Kyle Davis: They would come in and they would be very [00:31:00] frank. What do they like and what do they don't like and they would say it right in front of the company and this is in front of Jack Dorsey, you know, [inaudible 00:31:08] and all these other, and they would say here is what we like. Here's what we don't like and some of those vocal people were the small business owners but they had the most to lose and they, they're stuff got implemented the soonest because they said here are our problems and so we focused on fixing and remedying this.
Lisa Ford: That's great and even with customers [00:31:30] that are being, you know, trying to serve themselves because again many of those that's their need today. They want self service but that self service has to be personalized and it has to be really smart, sophisticated, intelligent so that that customer realizes gosh, you know me. So it doesn't even require a real voice but we've got to have all that data you know married, again I just, it's a simple word, so that we get that full view of [00:32:00] that customer and I will tell you, if you do have a chance to really talk to the customer in today's time it's a rarity because in many cases they don't want to really talk to a real person. So if you have a chance to talk to them you'd better be incredibly good because you finally have a chance to take advantage of that contact. So, that's when it's above and beyond and you don't do the stupid stuff like park somebody scripted [00:32:30] in a response.
Kyle Davis: Exactly.
Lisa Ford: You know?
Gail Davis: I'm curious Lisa if there are any variances or variables when it comes to customer service if you have a product versus customer service if you provide a service?
Lisa Ford: I, there's not a lot. I wish I could say oh yes here is exactly what it is but the service in most cases is going to be a little more on the relationship building side. Where [00:33:00] the product, people are going to have more connection with the actual product itself to start. Then we work more on the relationship side. Where if it's just a service I'm providing it's pretty much all a relationship. So that's going to be more conversation, more trying to figure out how often they want to hear from us, you know how much outbound proactive contact do we [00:33:30] initiate versus the product.
That's usually why we're being sought out to start would be a specific product but I will tell you, with both in many cases they're both commodities and given that it's a commodity you all well know, if there's no difference, there's no value, there's no relevance then price becomes the only issue. Whether it's a product or whether it's an accounting service or you know [00:34:00] whether it's an consulting service. So, we've got to make certain we're creating the experience regardless, whether it's a product or a service.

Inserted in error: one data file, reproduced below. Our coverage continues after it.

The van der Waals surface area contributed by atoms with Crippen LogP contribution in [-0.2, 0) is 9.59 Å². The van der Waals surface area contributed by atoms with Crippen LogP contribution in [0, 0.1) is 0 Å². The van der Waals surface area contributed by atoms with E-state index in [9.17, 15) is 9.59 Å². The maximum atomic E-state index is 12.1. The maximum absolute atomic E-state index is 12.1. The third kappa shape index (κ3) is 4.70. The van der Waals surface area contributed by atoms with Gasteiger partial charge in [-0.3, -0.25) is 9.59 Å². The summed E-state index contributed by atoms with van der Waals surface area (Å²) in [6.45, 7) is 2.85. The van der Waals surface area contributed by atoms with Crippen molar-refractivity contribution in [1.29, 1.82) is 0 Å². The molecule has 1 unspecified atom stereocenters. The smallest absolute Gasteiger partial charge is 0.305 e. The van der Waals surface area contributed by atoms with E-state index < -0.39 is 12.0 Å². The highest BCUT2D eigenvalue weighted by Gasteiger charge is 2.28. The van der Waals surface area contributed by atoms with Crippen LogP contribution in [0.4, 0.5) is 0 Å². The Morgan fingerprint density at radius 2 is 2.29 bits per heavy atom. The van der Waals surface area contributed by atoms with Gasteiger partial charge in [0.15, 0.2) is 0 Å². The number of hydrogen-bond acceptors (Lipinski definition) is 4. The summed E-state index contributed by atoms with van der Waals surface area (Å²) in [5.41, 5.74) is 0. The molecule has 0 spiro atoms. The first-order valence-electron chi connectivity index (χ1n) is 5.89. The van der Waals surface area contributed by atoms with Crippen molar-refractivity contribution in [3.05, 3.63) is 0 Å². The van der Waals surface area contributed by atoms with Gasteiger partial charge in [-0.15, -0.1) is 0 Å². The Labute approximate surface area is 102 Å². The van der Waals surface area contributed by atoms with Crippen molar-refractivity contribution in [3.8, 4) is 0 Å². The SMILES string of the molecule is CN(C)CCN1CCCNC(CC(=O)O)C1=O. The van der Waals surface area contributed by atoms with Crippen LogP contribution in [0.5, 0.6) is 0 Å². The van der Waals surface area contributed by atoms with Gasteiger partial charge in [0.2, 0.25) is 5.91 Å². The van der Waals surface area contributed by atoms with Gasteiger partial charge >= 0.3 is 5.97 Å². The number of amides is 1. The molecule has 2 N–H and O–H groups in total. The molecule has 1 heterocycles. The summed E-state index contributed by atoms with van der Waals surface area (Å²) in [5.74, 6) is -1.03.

Kyle Davis: Yeah, I mean, I've, we could go, I could do this for hours. This is like ...
Lisa Ford: I know you can Kyle and that's what makes these podcasts so wonderful.
Kyle Davis: I'm not Joe Rogan and my mom doesn't have three hours. So ...
Gail Davis: We can have Lisa back sometimes.
Kyle Davis: Yes we can, but I will say this. When it comes to a low touch kind of acquisition [00:34:30] customer lifestyle you made a brilliant point and I'm not going to give too much away because I have like to charge my consulting fees for this. So, if anybody wants to do that they can come to me but ... or you, but me. So, but anyways when it comes to the importance of how you acquire your data but more importantly how you then take that data to them get in front of the customer. You brought up a brilliant point of what's the frequency with which you contact them, when do you contact them, [00:35:00] and what I find is just hugely brilliant whether it be, let's just use an innocuous one. You brought up like a CPA or an accountant.
Gail Davis: Uh-huh (affirmative).
Kyle Davis: You know, when do you really start reaching out to your clients?
Lisa Ford: Of course.
Kyle Davis: So, you know, how do you use that customer data to find out when do you start getting these people into your door, when do you start your outreach for the nex tax season, etc, etc, and if it's a use based product can you watch their use and see if it's going [00:35:30] down? Maybe it's time that you get in there and say, hey, what's going on? Do you have a problem with it? So you can get that use back up to normal rates.
Lisa Ford: Uh-huh (affirmative). Yeah and then I've got to make certain that contact that I have scheduled in doesn't come across as robotic.
Kyle Davis: Correct.
Lisa Ford: Because I think then it can. It's like, oh, they're just calling me to say we need to go over my financials, let's say it's a financial advisor, because they've got to do that every four months. Well, that doesn't add a lot of value. It doesn't [00:36:00] feel real to me. It's got to be sincere. It's got to be real. It's got to be relevant and then it truly adds value to that experience.
Kyle Davis: Awesome. I think that is a good place for us to wrap. If not we'll going all day. So, with that being said if you would like to book Lisa Ford for your next event you can do so by contacting the excellent customer experience team at GDA Speakers. The number is 214-420-1999. The website's Gdaspeakers.com. For [00:36:30] the transcript, books, other stuff like that of today's podcast and others you can go to Gdapodcast.com. With that being said, thanks Lisa.
Gail Davis: Thank you Lisa.
Lisa Ford: Oh, thank you all. You're so much fun to be with. Thanks.
Kyle Davis: Thanks.